President George W Bush says the stand-off with Iran presents a "grave national security concern" for the US.
Iran has vowed to stand firm in the face of Western pressure
Mr Bush based this on the Iranian leader's threat to destroy Israel, and Washington's belief that Tehran is seeking to develop nuclear weapons.
It is essential to resolve these issues diplomatically and "to deal with these threats today", Mr Bush said.
The five permanent UN Security Council members are meeting on Friday to discuss Iran's nuclear programme.
Ambassadors from US, UK, France, Russia and China are to work in private on a statement to put before the full council next week.
Meanwhile, EU foreign policy chief Javier Solana has said that the war of words between Iran and US is "not in line with normal diplomacy".
Mr Solana lamented the escalation, including an Iranian threat to cause "harm and pain".
"These kind of remarks... are always very inflammatory. They are not in line with normal diplomacy. My concern is not such comments, but what reactions they could produce," he said.
Mr Solana also said he did not rule out the possibility of sanctions against Iran. But he added that there was still time for diplomacy and said Europe didn't want to target the Iranian people.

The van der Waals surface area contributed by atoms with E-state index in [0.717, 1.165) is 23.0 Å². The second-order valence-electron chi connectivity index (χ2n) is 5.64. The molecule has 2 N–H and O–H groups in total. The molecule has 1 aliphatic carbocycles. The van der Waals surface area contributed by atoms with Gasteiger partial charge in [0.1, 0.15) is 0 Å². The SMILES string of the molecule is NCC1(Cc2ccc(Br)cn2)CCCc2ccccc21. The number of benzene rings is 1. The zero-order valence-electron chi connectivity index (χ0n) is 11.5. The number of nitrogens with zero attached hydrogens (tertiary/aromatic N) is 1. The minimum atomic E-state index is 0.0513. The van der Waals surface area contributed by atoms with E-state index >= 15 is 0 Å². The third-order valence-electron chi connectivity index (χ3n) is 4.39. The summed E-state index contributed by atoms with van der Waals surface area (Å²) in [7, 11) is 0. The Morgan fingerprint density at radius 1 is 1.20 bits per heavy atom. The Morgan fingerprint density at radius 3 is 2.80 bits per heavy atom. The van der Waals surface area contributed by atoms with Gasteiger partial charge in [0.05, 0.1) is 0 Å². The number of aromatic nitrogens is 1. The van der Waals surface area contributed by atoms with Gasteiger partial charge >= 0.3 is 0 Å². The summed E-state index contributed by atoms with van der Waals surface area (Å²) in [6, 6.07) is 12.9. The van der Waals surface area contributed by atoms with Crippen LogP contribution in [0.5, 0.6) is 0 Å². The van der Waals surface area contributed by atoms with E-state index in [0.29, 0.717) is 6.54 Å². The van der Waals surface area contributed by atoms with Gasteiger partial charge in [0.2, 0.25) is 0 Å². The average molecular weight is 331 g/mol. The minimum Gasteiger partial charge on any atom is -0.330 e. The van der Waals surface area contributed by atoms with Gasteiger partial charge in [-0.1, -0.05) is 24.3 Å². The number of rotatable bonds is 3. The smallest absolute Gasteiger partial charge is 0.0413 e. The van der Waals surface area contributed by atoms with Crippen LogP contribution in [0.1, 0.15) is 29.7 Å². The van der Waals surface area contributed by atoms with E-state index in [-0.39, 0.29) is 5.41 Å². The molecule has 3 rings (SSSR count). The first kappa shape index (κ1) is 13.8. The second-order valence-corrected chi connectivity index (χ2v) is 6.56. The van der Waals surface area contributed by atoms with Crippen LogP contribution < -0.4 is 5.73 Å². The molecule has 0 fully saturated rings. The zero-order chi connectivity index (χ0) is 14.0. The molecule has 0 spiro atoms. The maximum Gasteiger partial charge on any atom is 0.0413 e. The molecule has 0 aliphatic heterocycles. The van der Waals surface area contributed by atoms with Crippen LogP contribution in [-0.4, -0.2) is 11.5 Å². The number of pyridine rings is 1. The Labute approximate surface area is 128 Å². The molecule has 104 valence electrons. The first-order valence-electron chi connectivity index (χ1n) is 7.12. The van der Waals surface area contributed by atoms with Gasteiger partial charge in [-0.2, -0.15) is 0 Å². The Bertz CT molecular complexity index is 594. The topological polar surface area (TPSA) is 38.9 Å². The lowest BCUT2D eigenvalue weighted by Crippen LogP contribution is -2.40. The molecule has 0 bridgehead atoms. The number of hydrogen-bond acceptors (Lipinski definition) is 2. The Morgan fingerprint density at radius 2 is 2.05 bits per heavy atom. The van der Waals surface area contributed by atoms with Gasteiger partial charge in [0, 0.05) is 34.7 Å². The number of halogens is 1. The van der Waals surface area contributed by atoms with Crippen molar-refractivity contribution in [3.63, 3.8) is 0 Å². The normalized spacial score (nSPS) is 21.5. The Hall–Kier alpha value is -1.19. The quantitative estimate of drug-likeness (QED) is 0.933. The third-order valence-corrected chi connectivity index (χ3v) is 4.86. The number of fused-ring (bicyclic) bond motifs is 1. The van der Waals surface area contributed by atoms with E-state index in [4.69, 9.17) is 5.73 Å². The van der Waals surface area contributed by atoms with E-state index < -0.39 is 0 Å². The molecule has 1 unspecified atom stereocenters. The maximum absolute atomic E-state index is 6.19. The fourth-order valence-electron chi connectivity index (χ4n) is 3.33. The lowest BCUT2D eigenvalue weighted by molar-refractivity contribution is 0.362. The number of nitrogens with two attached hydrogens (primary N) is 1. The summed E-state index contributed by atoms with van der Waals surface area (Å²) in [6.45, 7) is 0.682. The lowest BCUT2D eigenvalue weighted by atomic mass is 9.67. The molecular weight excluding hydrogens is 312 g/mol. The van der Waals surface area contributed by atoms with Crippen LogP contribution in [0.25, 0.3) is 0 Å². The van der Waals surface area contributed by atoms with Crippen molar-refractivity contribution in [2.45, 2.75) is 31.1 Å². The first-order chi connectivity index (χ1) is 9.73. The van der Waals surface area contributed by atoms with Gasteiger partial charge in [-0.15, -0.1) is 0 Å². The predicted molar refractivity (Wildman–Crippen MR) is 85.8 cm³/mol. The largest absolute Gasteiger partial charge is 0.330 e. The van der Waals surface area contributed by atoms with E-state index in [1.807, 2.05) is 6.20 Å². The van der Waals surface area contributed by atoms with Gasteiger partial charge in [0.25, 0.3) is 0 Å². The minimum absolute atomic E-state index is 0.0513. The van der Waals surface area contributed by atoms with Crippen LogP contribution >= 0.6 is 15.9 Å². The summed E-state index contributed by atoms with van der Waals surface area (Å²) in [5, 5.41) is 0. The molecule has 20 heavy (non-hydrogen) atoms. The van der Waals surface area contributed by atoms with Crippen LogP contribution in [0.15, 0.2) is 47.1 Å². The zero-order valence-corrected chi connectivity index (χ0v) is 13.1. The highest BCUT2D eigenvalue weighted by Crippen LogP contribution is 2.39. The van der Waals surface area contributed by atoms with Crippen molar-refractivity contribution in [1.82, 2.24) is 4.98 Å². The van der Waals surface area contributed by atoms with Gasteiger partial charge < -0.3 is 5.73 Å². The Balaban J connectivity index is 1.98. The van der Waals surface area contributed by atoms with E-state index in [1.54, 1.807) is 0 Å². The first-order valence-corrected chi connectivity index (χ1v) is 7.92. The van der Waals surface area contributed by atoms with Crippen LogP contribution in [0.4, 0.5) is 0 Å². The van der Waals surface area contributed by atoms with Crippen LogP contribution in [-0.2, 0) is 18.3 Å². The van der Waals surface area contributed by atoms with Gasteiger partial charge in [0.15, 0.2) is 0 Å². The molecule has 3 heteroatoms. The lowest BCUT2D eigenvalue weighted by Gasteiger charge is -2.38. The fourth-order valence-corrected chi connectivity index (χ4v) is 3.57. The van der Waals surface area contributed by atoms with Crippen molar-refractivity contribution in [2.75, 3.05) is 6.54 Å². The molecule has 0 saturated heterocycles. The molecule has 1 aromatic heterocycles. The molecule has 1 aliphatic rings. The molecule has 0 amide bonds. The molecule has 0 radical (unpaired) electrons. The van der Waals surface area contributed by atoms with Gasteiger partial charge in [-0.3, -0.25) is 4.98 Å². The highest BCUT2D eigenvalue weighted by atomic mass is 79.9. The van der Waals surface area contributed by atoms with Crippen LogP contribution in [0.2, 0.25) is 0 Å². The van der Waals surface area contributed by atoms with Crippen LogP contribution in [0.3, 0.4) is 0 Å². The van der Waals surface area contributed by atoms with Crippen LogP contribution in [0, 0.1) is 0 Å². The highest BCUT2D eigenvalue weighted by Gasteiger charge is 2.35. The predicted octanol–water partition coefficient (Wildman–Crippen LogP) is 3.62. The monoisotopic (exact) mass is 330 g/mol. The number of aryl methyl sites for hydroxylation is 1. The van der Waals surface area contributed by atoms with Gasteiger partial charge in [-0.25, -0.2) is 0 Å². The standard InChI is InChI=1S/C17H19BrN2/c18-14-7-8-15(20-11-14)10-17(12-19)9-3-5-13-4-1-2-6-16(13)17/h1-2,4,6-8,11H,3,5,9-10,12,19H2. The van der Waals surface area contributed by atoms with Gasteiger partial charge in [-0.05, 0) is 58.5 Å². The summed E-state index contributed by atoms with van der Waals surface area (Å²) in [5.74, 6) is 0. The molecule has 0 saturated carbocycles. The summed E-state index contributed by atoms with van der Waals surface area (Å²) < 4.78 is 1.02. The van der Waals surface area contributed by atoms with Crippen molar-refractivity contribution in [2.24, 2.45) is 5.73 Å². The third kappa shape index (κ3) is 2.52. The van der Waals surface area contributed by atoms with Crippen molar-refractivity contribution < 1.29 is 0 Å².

On Wednesday, the United Nations nuclear watchdog the IAEA decided to report Iran to the Security Council.
Iran has vowed to resist international pressure, insisting it has the right to civilian nuclear technology. It denies US and EU accusations that it is seeking to develop nuclear weapons.
The IAEA report, which was widely leaked to the media last week, said that the Iranians had begun feeding uranium gas into centrifuges, a first step in a process that can produce fuel for nuclear reactors or bomb material.
America's UN ambassador, John Bolton, told the BBC the issue would strongly test the council.
He said he could not predict whether there would be any consensus at the Security Council which faced, he said, a test as to its ability to deal with the threat of nuclear proliferation.
Iran's Supreme Leader, Ayatollah Ali Khamenei, has said his country will "stand like steel" against any pressure.